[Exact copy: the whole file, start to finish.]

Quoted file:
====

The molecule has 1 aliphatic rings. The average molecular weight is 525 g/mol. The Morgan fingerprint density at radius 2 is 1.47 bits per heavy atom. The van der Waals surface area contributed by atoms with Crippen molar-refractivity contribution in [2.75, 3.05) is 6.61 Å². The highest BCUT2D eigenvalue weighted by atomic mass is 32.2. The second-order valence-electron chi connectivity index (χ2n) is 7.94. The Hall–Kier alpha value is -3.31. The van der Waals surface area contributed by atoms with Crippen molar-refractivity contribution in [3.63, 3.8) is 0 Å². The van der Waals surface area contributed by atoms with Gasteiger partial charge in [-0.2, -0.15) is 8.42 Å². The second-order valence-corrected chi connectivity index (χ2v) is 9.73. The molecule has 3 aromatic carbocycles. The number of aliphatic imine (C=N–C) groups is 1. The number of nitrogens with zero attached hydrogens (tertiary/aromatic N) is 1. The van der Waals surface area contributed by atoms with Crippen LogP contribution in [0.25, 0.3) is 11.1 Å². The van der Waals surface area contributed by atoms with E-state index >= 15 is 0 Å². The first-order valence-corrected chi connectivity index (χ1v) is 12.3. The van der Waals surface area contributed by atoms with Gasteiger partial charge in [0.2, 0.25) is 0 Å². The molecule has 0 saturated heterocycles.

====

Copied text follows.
The molecule has 1 aliphatic rings. The average molecular weight is 525 g/mol. The Morgan fingerprint density at radius 2 is 1.47 bits per heavy atom. The van der Waals surface area contributed by atoms with Crippen molar-refractivity contribution in [2.75, 3.05) is 6.61 Å². The highest BCUT2D eigenvalue weighted by atomic mass is 32.2. The second-order valence-electron chi connectivity index (χ2n) is 7.94. The Hall–Kier alpha value is -3.31. The van der Waals surface area contributed by atoms with Crippen molar-refractivity contribution in [3.63, 3.8) is 0 Å². The van der Waals surface area contributed by atoms with Gasteiger partial charge in [-0.2, -0.15) is 8.42 Å². The second-order valence-corrected chi connectivity index (χ2v) is 9.73. The molecule has 3 aromatic carbocycles. The number of aliphatic imine (C=N–C) groups is 1. The number of nitrogens with zero attached hydrogens (tertiary/aromatic N) is 1. The van der Waals surface area contributed by atoms with Crippen LogP contribution in [0.25, 0.3) is 11.1 Å². The van der Waals surface area contributed by atoms with E-state index >= 15 is 0 Å². The first-order valence-corrected chi connectivity index (χ1v) is 12.3. The van der Waals surface area contributed by atoms with Gasteiger partial charge in [0.2, 0.25) is 0 Å². The molecule has 0 saturated heterocycles.